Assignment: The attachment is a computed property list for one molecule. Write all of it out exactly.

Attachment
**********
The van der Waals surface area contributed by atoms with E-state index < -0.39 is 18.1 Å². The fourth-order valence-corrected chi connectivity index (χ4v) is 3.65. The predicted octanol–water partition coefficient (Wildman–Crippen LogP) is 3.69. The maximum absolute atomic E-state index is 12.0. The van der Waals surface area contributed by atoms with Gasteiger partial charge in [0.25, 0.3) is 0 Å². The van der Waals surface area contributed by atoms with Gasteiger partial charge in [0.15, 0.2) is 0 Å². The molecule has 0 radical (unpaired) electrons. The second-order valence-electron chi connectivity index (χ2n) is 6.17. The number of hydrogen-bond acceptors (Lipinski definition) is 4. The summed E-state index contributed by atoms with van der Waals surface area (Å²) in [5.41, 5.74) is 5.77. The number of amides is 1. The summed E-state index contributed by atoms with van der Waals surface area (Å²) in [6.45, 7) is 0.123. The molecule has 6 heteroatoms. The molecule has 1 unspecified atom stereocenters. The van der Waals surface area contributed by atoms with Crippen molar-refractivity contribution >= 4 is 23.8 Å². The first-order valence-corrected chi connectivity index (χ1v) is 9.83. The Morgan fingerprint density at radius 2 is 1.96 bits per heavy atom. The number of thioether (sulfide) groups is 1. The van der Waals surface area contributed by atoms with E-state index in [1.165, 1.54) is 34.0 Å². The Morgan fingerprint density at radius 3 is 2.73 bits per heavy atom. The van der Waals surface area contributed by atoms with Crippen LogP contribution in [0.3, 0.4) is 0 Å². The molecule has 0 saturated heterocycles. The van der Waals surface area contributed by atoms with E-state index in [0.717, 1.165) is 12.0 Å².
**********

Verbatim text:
The van der Waals surface area contributed by atoms with E-state index < -0.39 is 18.1 Å². The fourth-order valence-corrected chi connectivity index (χ4v) is 3.65. The predicted octanol–water partition coefficient (Wildman–Crippen LogP) is 3.69. The maximum absolute atomic E-state index is 12.0. The van der Waals surface area contributed by atoms with Gasteiger partial charge in [0.25, 0.3) is 0 Å². The van der Waals surface area contributed by atoms with Gasteiger partial charge in [0.15, 0.2) is 0 Å². The molecule has 0 radical (unpaired) electrons. The second-order valence-electron chi connectivity index (χ2n) is 6.17. The number of hydrogen-bond acceptors (Lipinski definition) is 4. The summed E-state index contributed by atoms with van der Waals surface area (Å²) in [5.41, 5.74) is 5.77. The number of amides is 1. The summed E-state index contributed by atoms with van der Waals surface area (Å²) in [6.45, 7) is 0.123. The molecule has 6 heteroatoms. The molecule has 1 unspecified atom stereocenters. The van der Waals surface area contributed by atoms with Crippen molar-refractivity contribution >= 4 is 23.8 Å². The first-order valence-corrected chi connectivity index (χ1v) is 9.83. The Morgan fingerprint density at radius 2 is 1.96 bits per heavy atom. The number of thioether (sulfide) groups is 1. The van der Waals surface area contributed by atoms with E-state index in [1.165, 1.54) is 34.0 Å². The Morgan fingerprint density at radius 3 is 2.73 bits per heavy atom. The van der Waals surface area contributed by atoms with Crippen LogP contribution in [0.3, 0.4) is 0 Å². The molecule has 0 saturated heterocycles. The van der Waals surface area contributed by atoms with E-state index in [0.717, 1.165) is 12.0 Å².